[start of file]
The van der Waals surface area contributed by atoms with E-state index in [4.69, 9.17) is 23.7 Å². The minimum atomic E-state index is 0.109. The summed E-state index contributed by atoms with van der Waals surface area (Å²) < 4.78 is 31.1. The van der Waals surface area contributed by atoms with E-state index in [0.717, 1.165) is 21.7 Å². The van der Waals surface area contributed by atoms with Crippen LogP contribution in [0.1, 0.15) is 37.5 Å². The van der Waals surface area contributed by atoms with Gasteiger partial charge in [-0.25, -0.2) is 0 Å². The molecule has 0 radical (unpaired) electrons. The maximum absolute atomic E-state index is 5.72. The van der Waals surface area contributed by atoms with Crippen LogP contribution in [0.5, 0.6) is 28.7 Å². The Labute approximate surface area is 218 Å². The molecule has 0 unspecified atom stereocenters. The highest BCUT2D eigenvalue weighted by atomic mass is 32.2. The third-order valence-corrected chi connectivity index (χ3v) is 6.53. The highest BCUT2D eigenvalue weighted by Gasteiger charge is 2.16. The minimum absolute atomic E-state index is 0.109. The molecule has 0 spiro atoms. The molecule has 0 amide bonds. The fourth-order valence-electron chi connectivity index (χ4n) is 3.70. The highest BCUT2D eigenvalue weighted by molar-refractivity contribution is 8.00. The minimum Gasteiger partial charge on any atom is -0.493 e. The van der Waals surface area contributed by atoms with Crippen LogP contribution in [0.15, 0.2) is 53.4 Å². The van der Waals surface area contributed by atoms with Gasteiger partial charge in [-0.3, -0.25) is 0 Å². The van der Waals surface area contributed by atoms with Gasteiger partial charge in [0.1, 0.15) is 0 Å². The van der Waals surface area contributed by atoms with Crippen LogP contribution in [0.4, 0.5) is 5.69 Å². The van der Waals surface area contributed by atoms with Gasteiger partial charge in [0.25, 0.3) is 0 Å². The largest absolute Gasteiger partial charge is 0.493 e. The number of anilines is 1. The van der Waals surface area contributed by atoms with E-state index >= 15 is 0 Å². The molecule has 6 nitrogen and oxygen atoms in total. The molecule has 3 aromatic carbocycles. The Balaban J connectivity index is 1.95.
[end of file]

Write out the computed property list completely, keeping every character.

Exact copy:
The van der Waals surface area contributed by atoms with E-state index in [4.69, 9.17) is 23.7 Å². The minimum atomic E-state index is 0.109. The summed E-state index contributed by atoms with van der Waals surface area (Å²) < 4.78 is 31.1. The van der Waals surface area contributed by atoms with E-state index in [0.717, 1.165) is 21.7 Å². The van der Waals surface area contributed by atoms with Crippen LogP contribution in [0.1, 0.15) is 37.5 Å². The van der Waals surface area contributed by atoms with Gasteiger partial charge in [-0.25, -0.2) is 0 Å². The molecule has 0 radical (unpaired) electrons. The maximum absolute atomic E-state index is 5.72. The van der Waals surface area contributed by atoms with Crippen LogP contribution in [0.5, 0.6) is 28.7 Å². The Labute approximate surface area is 218 Å². The molecule has 0 unspecified atom stereocenters. The highest BCUT2D eigenvalue weighted by atomic mass is 32.2. The third-order valence-corrected chi connectivity index (χ3v) is 6.53. The highest BCUT2D eigenvalue weighted by Gasteiger charge is 2.16. The minimum absolute atomic E-state index is 0.109. The molecule has 0 spiro atoms. The molecule has 0 amide bonds. The fourth-order valence-electron chi connectivity index (χ4n) is 3.70. The highest BCUT2D eigenvalue weighted by molar-refractivity contribution is 8.00. The minimum Gasteiger partial charge on any atom is -0.493 e. The van der Waals surface area contributed by atoms with Crippen LogP contribution in [0.15, 0.2) is 53.4 Å². The van der Waals surface area contributed by atoms with Gasteiger partial charge in [-0.3, -0.25) is 0 Å². The van der Waals surface area contributed by atoms with Gasteiger partial charge in [0.1, 0.15) is 0 Å². The van der Waals surface area contributed by atoms with Crippen LogP contribution in [0.4, 0.5) is 5.69 Å². The van der Waals surface area contributed by atoms with Gasteiger partial charge in [0.25, 0.3) is 0 Å². The largest absolute Gasteiger partial charge is 0.493 e. The number of anilines is 1. The van der Waals surface area contributed by atoms with E-state index >= 15 is 0 Å². The molecule has 6 nitrogen and oxygen atoms in total. The molecule has 3 aromatic carbocycles. The Balaban J connectivity index is 1.95.